QUOTE
It's not my spammy method. It's the marketing geniuses holy grail spammy method.


Sorry, didn't mean to suggest it was your method, was just meaning the collective "you." smile.gif

#23 BBCoach

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Posted 03 November 2007 - 10:45 PM

Jill,

I figured that's what you were saying and it's not a problem, but I ain't taking any blame for that stupid idea. I'm placing it squarely on the marketing team's shoulders. Hopefully they'll either be fired or at the least not listened to concerning SEO. 250 man hours were spent making their crap work. Marketing people should stick to user interface issues and issues concerning the completion of a sale. These guys have come up with some of the stupidest SEO crap you can imagine. Most of which I've already tried and have proven that it fails. I'm the pooh pooh man in their opinion. That blog by Matt has caused more confusion than it's worth. I reckon it might have relevance where there is no taxonomy on a web site, but that's a juvenile site design at best. I have NEVER dealt with hearsay other than to test its validity in a real-world scenario and either implement it or delete it. My job is to get results. Period. I don't get the luxury of trying new ideas without results. It's real hard to tell the owner of a company. "Sorry, but I tried this and just had your web site's index DELETED from Google." I'm through with TESTING new ideas. It's either my way or the highway. I'm beyond caring any longer and will take my skills else where if necessary. And, yes qwerty this is personal for me, and I can PROVE that keyword inclusion in a URL is BS.

#24 qwerty

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Posted 04 November 2007 - 10:14 AM

Well, it's not personal for me, so I won't argue. For me, it's common sense, usability, and a believable explanation from a usually believable source.

#25 webd

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Posted 24 December 2007 - 08:01 PM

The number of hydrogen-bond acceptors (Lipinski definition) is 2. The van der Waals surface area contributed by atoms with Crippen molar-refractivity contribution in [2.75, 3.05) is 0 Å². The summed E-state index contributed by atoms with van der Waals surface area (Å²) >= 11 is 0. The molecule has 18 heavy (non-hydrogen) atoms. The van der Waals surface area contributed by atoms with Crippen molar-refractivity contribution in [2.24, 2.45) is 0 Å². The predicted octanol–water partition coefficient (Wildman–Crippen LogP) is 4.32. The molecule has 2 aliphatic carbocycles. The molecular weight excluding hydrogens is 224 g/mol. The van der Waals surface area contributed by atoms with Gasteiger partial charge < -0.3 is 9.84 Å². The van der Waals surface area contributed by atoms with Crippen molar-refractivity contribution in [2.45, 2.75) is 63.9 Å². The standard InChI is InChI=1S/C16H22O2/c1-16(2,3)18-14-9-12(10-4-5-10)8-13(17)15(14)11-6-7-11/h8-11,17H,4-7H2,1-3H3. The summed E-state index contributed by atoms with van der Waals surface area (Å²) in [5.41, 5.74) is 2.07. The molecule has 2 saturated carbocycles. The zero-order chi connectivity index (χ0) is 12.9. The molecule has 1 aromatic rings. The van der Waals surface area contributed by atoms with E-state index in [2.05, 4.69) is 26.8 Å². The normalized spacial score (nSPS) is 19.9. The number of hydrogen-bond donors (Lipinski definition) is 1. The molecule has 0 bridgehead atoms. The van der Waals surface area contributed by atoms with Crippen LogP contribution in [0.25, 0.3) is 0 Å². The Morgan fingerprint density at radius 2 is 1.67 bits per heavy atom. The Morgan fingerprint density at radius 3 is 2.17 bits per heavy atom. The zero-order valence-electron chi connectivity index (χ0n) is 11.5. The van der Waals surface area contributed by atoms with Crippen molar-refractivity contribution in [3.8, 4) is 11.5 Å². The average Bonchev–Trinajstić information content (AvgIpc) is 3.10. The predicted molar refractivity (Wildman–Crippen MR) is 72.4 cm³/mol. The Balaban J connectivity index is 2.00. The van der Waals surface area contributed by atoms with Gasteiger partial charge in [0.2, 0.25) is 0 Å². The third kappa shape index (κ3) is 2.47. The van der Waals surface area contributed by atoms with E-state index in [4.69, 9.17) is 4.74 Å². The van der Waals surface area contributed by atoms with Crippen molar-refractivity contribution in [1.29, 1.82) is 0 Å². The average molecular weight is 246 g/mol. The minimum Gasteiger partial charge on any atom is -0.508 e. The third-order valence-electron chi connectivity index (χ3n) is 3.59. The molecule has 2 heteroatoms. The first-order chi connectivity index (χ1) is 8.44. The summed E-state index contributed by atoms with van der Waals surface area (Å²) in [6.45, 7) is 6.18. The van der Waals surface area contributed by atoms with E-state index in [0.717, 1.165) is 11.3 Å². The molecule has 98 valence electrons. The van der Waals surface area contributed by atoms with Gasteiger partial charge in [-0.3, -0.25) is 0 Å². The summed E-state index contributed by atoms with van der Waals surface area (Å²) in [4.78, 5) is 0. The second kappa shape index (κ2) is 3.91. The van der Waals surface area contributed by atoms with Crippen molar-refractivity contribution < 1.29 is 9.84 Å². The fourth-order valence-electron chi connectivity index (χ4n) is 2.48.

QUOTE(BBCoach @ Nov 3 2007, 01:12 AM) View Post
I can PROVE it doesn't work. Period. No referrals = No sales. All referrals are to product pages NOT to the "test links." Period. Can you prove otherwise with your sites?


Google, and possibly other search engines, read keywords in URLs. That doesn't mean that you will rank for those keywords. You can also get very high rankings even without an h1 element or properly optimized title. You can get higher rankings by optimizing those aspects of the site though.

Here is an example showing that Google reads keywords in URLs:
http://www.google.co...h?q=content1857

I wouldn't change existing URLs to add keywords, but if starting from scratch, or rewriting URLs for another reason, I would incorporate keywords.


#26 chrishirst

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Posted 25 December 2007 - 06:20 AM

For a search that has only 28 results and a line on the cached page that says

QUOTE
These terms only appear in links pointing to this page: content1857


You are mixing cause and effect up

there will be a link somewhere to those pages using the URL as the anchor text, possibly a scraper site or more likely a republished RSS feed

#27 webd

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Posted 25 December 2007 - 07:01 AM

QUOTE(chrishirst @ Dec 25 2007, 07:20 AM) View Post
You are mixing cause and effect up


I don't think so.

QUOTE(chrishirst @ Dec 25 2007, 07:20 AM) View Post
there will be a link somewhere to those pages using the URL as the anchor text, possibly a scraper site or more likely a republished RSS feed